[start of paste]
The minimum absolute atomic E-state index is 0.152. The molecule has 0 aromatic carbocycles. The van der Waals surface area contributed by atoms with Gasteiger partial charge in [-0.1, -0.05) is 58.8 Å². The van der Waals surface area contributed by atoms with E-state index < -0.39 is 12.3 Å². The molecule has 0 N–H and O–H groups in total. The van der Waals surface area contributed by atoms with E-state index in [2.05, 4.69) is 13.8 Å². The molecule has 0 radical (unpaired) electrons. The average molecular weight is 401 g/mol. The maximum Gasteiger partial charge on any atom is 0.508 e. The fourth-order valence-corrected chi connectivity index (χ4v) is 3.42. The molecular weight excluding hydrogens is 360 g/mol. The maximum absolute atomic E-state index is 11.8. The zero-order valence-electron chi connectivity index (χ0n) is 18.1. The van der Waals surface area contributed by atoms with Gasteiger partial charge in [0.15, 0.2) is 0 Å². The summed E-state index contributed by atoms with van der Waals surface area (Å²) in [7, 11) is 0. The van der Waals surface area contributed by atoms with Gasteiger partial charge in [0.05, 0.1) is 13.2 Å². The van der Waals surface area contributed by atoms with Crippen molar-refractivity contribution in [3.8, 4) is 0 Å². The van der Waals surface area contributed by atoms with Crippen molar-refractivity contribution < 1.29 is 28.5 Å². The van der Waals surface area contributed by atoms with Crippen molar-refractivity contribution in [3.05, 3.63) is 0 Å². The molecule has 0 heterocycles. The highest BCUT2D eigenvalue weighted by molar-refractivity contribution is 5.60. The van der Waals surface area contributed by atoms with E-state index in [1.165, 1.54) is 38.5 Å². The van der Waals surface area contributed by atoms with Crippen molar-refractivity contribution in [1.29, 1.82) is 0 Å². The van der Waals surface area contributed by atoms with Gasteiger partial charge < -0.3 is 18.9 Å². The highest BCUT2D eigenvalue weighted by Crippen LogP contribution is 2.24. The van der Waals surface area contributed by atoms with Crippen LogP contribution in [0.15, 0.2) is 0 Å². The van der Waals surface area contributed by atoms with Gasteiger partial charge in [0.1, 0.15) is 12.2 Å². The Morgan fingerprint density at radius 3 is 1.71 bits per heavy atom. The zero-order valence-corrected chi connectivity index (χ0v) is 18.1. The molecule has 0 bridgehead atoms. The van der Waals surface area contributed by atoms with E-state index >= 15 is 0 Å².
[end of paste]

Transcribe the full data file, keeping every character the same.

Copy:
The minimum absolute atomic E-state index is 0.152. The molecule has 0 aromatic carbocycles. The van der Waals surface area contributed by atoms with Gasteiger partial charge in [-0.1, -0.05) is 58.8 Å². The van der Waals surface area contributed by atoms with E-state index < -0.39 is 12.3 Å². The molecule has 0 N–H and O–H groups in total. The van der Waals surface area contributed by atoms with E-state index in [2.05, 4.69) is 13.8 Å². The molecule has 0 radical (unpaired) electrons. The average molecular weight is 401 g/mol. The maximum Gasteiger partial charge on any atom is 0.508 e. The fourth-order valence-corrected chi connectivity index (χ4v) is 3.42. The molecular weight excluding hydrogens is 360 g/mol. The maximum absolute atomic E-state index is 11.8. The zero-order valence-electron chi connectivity index (χ0n) is 18.1. The van der Waals surface area contributed by atoms with Gasteiger partial charge in [0.15, 0.2) is 0 Å². The summed E-state index contributed by atoms with van der Waals surface area (Å²) in [7, 11) is 0. The van der Waals surface area contributed by atoms with Gasteiger partial charge in [0.05, 0.1) is 13.2 Å². The van der Waals surface area contributed by atoms with Crippen molar-refractivity contribution in [3.8, 4) is 0 Å². The van der Waals surface area contributed by atoms with Crippen molar-refractivity contribution < 1.29 is 28.5 Å². The van der Waals surface area contributed by atoms with Crippen molar-refractivity contribution in [3.05, 3.63) is 0 Å². The molecule has 0 heterocycles. The highest BCUT2D eigenvalue weighted by molar-refractivity contribution is 5.60. The van der Waals surface area contributed by atoms with E-state index in [1.165, 1.54) is 38.5 Å². The van der Waals surface area contributed by atoms with Crippen molar-refractivity contribution in [1.29, 1.82) is 0 Å². The van der Waals surface area contributed by atoms with Gasteiger partial charge < -0.3 is 18.9 Å². The highest BCUT2D eigenvalue weighted by Crippen LogP contribution is 2.24. The van der Waals surface area contributed by atoms with Crippen LogP contribution in [0.15, 0.2) is 0 Å². The van der Waals surface area contributed by atoms with Gasteiger partial charge in [0.1, 0.15) is 12.2 Å². The Morgan fingerprint density at radius 3 is 1.71 bits per heavy atom. The zero-order valence-corrected chi connectivity index (χ0v) is 18.1. The molecule has 0 bridgehead atoms. The van der Waals surface area contributed by atoms with E-state index >= 15 is 0 Å².